8. Thanks, very useful information. I will test out the belt technique it sounds like a good way to get a stretch. I don’t actually have plantar fasciitis, but occasionally it tightens up and hurts. Like this morning!

  9. This is very interesting! I never really thought of it as an actual problem. Very good and useful information!

  10. Thank all of you for your comments. It’s a comfort to know that sharing information on Plantar Fiasciitis can and will be used to help others who suffer from this malady.

  11. This is a good one to take home with you, I have serverly elderly people that come into my place of business and tell me about them having this problem all the time. I am so glad to be able to actually be able to tell them how to help with their pain and to make sure that they can have as comfortable life as possible. Thank You for the Info Laura.

  12. Thsnks so much for this information. My mom has been suffering from this for years has had little relief. I sure hope I will be able to help her with this treament plan. THANKS AGAIN!

  13. I never would have even thought about doing anything for my feet! My feet evert more than normal, I’m looking forward to trying something nice like this for my feet.

  14. I work on the feet the most because the stress of the body is mostly held the feet. I mostly work on my moms feet becouse she is a diabetic and somehow it helps her so it works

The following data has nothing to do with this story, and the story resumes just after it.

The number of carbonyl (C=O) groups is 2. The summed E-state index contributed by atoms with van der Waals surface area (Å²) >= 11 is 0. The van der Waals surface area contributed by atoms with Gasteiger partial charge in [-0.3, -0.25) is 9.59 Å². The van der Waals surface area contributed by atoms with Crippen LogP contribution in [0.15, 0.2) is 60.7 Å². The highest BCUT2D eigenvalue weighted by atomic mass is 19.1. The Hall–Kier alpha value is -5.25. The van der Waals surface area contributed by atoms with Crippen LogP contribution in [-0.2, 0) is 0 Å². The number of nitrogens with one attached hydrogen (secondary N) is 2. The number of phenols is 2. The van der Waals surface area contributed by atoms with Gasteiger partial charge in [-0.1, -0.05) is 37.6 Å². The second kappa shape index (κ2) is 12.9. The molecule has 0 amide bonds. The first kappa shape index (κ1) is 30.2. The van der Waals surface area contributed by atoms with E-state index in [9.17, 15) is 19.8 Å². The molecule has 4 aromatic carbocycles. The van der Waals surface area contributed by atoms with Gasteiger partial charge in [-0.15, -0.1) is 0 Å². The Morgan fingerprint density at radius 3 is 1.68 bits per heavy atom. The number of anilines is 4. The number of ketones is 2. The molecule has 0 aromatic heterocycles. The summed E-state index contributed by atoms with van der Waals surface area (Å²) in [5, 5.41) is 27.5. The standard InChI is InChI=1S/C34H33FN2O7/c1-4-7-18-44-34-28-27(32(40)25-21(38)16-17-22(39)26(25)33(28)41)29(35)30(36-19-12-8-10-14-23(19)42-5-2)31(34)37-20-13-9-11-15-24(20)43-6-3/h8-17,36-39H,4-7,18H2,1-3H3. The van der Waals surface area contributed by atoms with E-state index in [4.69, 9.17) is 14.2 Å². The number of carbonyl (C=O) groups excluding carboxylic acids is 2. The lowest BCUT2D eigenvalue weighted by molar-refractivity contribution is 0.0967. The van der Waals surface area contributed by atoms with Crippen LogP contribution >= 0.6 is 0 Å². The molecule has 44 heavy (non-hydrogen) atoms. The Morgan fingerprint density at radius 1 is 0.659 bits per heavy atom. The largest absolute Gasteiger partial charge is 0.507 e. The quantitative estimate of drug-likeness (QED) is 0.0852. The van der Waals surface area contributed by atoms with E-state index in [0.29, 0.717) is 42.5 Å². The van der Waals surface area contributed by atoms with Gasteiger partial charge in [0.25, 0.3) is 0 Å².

15. My husband just started talking about how he thinks he has this. He says he has had this for more than 10 years, but that it only really bothers him when he reaches a certain weight level. Is it possible for this to come and go like that based off of the difference of a few pounds? Thank you for the technique to help him begin to feel better

  16. Awesome techniques for Plantar Fiasciitis! If I ever get it, I plan to try these out for myself and also great for client homework if any of my clients have this problem.

  17. I had no clue about any of this, but if i ever come across anyone with this I will keep this blog in mund.

  18. So that’s why my heal hurts. I guess I have some homework to do now. Thanks for the heads up, Laura.